Wednesday, February 18, 2015

What causes RBCs to become sticky in the first place

What causes RBCs to become sticky in the first place
Expert:  Carlos replied 3 years ago.
Dear JACUSTOMER 9avzrh26:Agglutination (clumping) of type A red blood cells (RBCs) by anti-A antibodies. The antibodies have two combining sites and are able to attach to the A antigens on adjacent RBCs, thus causing the RBCs to bond together.

Stickiness of red blood cells or the clumping of the red blood cells together is called autoagglutination.
The presence of antibodies (usually IgM) on the surface of red blood cells is responsible for the phenomenon of autoagglutination. Agglutination can be observed during immune-mediated hemolytic anemia, but also during 'cryoglobulinemia' ( a far more rare condition).


Read more: http://www.justanswer.com/health/53x6z-causes-rbcs-become-sticky-first-place.html#ixzz3S7paoxo7

Wednesday, February 04, 2015

Breakthrough magazine | ME Research UK

Breakthrough magazine | ME Research UK

"ME Research UK publishes its own magazine Breakthrough approximately twice a year, featuring updates on projects funded by the charity, recent research from around the world, information about Friends’ fundraising activities, and other articles on ME/CFS issues.
Read or download back issues of Breakthrough here."

Tuesday, February 03, 2015

Anthony Jones (Institute of Brain, Behaviour and Mental Health - University of Manchester)

Anthony Jones (Institute of Brain, Behaviour and Mental Health - University of Manchester)
Previous research has concentrated on the development of new techniques to identify the network of brain structures in the human brain that is involved in nociceptive processing and some of the endogenous pharmacological processes that may modify this. We were the first group to achieve these two goals. The main applications have been in musculoskeletal and post-stroke pain. Candidate mechanisms for fibromyalgia and post-stoke pain have been identified by recent PET studies; funded by our Arthritis Research Campaign program grant and previous MRC grants.

Thursday, January 22, 2015

The Biggest Chronic Fatigue Syndrome Treatment Trial Begins: Fluge/Mella On Rituximab | Simmaron ResearchSimmaron Research

The Biggest Chronic Fatigue Syndrome Treatment Trial Begins: Fluge/Mella On Rituximab | Simmaron ResearchSimmaron Research

"Doctor’s Fluge and Mella shocked the ME/CFS world with their 2009  case series and the 29-person 2011 study which found that about 2/3rds  of ME/CFS patients had a significant and positive response to the chemotherapy  and autoimmune drug Rituximab. With some patients achieving near miraculous recoveries, the results from Norway had the ME/CFS world buzzing - See more at: http://simmaronresearch.com/2015/01/chronic-fatigue-syndrome-rituximab-fluge-mella/#sthash.SFxye1AD.dpuf"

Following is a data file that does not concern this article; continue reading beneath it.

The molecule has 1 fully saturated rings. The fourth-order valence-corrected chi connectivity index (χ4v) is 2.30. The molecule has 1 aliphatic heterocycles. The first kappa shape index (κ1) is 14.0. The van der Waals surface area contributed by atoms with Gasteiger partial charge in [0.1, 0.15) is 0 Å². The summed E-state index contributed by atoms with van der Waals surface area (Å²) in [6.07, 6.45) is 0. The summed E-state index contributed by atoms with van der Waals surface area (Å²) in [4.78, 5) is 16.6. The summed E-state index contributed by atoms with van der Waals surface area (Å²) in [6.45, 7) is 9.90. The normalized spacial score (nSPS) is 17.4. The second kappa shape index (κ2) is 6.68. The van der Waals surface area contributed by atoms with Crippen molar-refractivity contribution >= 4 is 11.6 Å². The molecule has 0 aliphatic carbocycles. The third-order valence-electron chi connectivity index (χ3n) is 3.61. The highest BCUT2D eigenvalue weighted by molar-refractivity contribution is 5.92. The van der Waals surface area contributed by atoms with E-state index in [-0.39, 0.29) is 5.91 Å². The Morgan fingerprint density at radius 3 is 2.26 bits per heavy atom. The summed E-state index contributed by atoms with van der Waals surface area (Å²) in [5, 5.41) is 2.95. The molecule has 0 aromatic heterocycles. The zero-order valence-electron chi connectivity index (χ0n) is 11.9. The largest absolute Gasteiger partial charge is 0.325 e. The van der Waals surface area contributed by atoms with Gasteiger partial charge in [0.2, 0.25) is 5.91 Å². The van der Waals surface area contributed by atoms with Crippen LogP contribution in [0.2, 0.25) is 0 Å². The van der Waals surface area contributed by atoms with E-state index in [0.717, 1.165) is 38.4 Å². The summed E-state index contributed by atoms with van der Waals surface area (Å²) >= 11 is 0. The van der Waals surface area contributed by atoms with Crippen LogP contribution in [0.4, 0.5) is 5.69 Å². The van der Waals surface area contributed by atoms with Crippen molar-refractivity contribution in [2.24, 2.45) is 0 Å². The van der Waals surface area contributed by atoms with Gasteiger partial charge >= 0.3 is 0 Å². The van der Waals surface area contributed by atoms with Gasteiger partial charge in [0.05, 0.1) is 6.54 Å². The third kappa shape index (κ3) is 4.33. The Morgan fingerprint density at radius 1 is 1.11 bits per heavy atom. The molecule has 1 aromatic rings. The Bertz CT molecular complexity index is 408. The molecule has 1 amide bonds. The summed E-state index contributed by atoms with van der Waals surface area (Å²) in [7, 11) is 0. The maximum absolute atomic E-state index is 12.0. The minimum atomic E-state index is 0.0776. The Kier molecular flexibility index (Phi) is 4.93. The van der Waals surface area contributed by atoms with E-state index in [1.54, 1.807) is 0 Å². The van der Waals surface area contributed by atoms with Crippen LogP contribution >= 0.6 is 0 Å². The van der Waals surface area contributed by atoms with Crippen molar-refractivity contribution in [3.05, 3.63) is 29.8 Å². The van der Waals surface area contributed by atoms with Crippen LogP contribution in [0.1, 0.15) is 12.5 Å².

Saturday, December 13, 2014

Research Digest – December 2014: 10 Important Advances in ME/CFS | Solve ME/CFS Initiative

Research Digest – December 2014: 10 Important Advances in ME/CFS | Solve ME/CFS Initiative
While progress is still far too slow, there have been many recent interesting and important discoveries in ME/CFS. In this year-end blog post, Dr. Vernon and Dr. Komaroff summarize what they regard as the most important recent advances in our field

Thursday, December 04, 2014

Sleep and daytime functioning in patients with chronic fatigue syndrome.

The SAFFE Study

"About the study
We are looking at the link between sleep and daytime functioning in patients with chronic fatigue syndrome.
People with chronic fatigue syndrome (CFS) commonly describe problems with their sleep, often reporting both daytime sleepiness and unrefreshing sleep during the night, which may impact on daytime functioning. Research suggests that deep slow wave sleep may be altered in CFS.
In the SAFFE study we will investigate if enhancing slow wave sleep during the night can affect day time functioning.
The SAFFE study is being undertaken by the Centre for Neuropsychopharmacology at Imperial College London, and is funded by the Medical Research Council (MRC) of the United Kingdom. It has been approved by London Brent Research Ethics Committee: 13/LO/0882.

Who can take part?

We are currently looking for people who:
  • Have a current diagnosis of chronic fatigue syndrome
  • Are aged between the ages of 25 and 65
  • Have a good grasp of the English language
  • Can take part in a research study at Imperial College London."